Dean Baker has a dire warning about a bubble in the U.S. housing market.
In the last seven years home purchase prices have risen nearly 30 percent more than the rate of inflation. This run-up in housing prices has increased housing wealth by more than $2.6 trillion compared to a situation in which home prices had just kept place with inflation. This is an average of more than $35,000 of additional wealth for each of the nationís 73.3 million homeowners. This paper examines whether the increase in home prices can be grounded in fundamental economic factors, or whether it is simply a bubble, similar to the stock market bubble. The paper notes:
1) There has been no clear upward trend in housing costs relative to other items in the post-war period. In general, housing prices move in step with the overall rate of inflation. This means that the recent spurt in housing prices is a departure from the prior history.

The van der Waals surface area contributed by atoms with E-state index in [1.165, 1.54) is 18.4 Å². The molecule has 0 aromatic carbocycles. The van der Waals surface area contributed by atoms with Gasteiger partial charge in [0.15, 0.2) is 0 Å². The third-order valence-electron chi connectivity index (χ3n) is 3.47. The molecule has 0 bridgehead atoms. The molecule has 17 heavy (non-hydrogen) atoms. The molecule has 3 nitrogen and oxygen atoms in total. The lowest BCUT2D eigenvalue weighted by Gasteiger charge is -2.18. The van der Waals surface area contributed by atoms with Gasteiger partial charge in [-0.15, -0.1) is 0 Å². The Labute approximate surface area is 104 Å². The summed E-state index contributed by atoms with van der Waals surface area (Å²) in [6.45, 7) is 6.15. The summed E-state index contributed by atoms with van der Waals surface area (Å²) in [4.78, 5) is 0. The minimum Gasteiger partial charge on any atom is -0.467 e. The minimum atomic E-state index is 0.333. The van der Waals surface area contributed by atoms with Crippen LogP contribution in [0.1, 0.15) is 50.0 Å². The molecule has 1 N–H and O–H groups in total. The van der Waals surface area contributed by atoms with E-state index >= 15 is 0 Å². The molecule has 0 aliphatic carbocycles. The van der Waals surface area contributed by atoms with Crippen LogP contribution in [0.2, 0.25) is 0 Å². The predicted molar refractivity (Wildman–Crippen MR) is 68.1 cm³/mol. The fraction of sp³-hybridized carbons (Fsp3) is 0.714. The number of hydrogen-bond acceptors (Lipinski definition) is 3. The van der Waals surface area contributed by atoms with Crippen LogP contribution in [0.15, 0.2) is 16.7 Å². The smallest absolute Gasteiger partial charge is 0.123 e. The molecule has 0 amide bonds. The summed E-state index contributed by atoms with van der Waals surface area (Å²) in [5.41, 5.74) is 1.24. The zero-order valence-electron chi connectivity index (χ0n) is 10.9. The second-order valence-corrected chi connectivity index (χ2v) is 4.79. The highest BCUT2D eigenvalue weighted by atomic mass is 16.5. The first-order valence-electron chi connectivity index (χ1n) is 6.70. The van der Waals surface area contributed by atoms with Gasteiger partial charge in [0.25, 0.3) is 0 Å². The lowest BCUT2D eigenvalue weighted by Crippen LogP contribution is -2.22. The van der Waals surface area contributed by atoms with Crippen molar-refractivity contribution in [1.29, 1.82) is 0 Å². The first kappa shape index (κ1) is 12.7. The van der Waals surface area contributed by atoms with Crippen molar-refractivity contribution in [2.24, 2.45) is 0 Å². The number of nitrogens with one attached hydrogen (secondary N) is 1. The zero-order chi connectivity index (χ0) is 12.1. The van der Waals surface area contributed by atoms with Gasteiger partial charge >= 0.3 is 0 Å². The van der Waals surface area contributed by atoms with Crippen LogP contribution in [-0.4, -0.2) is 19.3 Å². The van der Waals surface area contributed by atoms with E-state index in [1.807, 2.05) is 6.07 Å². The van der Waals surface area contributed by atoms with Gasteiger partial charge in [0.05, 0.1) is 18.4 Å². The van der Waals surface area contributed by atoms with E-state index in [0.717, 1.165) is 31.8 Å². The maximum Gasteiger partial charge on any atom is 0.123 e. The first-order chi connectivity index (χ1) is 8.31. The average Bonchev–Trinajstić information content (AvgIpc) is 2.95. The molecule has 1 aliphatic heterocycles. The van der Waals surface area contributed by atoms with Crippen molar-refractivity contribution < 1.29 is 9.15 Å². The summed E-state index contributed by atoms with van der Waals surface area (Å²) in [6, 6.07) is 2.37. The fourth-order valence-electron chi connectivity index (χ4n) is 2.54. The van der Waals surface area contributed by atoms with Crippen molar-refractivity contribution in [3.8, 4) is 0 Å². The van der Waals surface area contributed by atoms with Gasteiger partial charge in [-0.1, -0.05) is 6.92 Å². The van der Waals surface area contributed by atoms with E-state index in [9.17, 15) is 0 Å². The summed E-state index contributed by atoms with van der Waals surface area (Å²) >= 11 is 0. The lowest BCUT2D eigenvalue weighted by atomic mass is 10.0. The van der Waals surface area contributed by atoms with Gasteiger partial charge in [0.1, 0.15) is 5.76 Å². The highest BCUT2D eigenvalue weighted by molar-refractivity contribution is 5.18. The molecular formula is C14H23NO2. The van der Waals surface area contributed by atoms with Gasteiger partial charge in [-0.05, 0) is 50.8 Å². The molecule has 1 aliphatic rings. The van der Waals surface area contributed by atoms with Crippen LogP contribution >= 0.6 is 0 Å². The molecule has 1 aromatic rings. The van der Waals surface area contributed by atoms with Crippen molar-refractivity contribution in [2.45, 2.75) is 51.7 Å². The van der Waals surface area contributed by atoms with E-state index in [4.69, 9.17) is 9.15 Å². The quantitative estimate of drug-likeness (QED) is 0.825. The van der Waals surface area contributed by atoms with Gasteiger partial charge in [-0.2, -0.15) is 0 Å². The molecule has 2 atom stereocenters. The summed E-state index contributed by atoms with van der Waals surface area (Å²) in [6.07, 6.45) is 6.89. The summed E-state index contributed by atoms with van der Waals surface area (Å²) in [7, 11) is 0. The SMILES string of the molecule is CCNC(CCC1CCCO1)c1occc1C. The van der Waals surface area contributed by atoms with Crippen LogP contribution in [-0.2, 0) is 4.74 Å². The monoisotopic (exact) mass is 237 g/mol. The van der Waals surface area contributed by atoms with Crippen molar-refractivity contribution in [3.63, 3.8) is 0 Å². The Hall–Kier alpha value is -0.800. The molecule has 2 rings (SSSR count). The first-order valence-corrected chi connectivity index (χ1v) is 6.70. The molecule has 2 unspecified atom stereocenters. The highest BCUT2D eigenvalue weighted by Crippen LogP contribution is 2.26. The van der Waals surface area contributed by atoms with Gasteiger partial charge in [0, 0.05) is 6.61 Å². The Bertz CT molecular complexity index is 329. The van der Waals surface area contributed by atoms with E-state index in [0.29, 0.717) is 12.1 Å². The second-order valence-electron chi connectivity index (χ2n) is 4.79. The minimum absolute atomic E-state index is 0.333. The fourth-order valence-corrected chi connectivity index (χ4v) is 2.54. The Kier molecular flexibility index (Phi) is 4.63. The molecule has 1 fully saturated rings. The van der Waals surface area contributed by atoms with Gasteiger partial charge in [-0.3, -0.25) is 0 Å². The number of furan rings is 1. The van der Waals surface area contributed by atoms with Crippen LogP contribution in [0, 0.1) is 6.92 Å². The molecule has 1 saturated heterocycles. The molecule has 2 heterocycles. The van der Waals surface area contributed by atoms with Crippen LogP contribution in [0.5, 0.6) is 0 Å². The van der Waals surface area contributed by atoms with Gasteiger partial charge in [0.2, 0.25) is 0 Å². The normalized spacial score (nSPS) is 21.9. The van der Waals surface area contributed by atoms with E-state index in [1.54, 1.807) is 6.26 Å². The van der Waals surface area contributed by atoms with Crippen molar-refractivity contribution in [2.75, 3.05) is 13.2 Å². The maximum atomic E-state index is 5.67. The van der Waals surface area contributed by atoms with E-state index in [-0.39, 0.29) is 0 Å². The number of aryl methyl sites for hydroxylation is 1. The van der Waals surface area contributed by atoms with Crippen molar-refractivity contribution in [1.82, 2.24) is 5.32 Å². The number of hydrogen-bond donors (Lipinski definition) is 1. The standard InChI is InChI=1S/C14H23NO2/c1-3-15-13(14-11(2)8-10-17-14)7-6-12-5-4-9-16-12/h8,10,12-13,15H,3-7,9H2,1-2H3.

Two thirds of the run-up in home prices is attributable to a rise in the price of buying a home relative to the cost of renting a home... This is what would be expected if there is a housing bubble, since it suggests that families are buying homes in large part as an investment rather than primarily as a place to live.
This led some left-wing economists (who seem to have a death wish for the U.S. economy as long as there is a Republican President) to say that this is reminiscent of Japan. It is not. Japan's real estate bubble was most notable in commercial real estate, where it was part of the Japanese house-of-cards financial system.
I should also point out that Baker's analysis is very sensitive to his starting point of seven years ago. That was a point at which rents were high relative to house prices, and some economists (including myself) were arguing that housing was undervalued, particularly relative to common stocks. If most of the increase in house prices relative to rents in the past seven years represents catch-up, then house prices are not yet in a bubble state (although particular markets may be overpriced).
Discussion Question. If home prices fall, how will that affect consumer spending?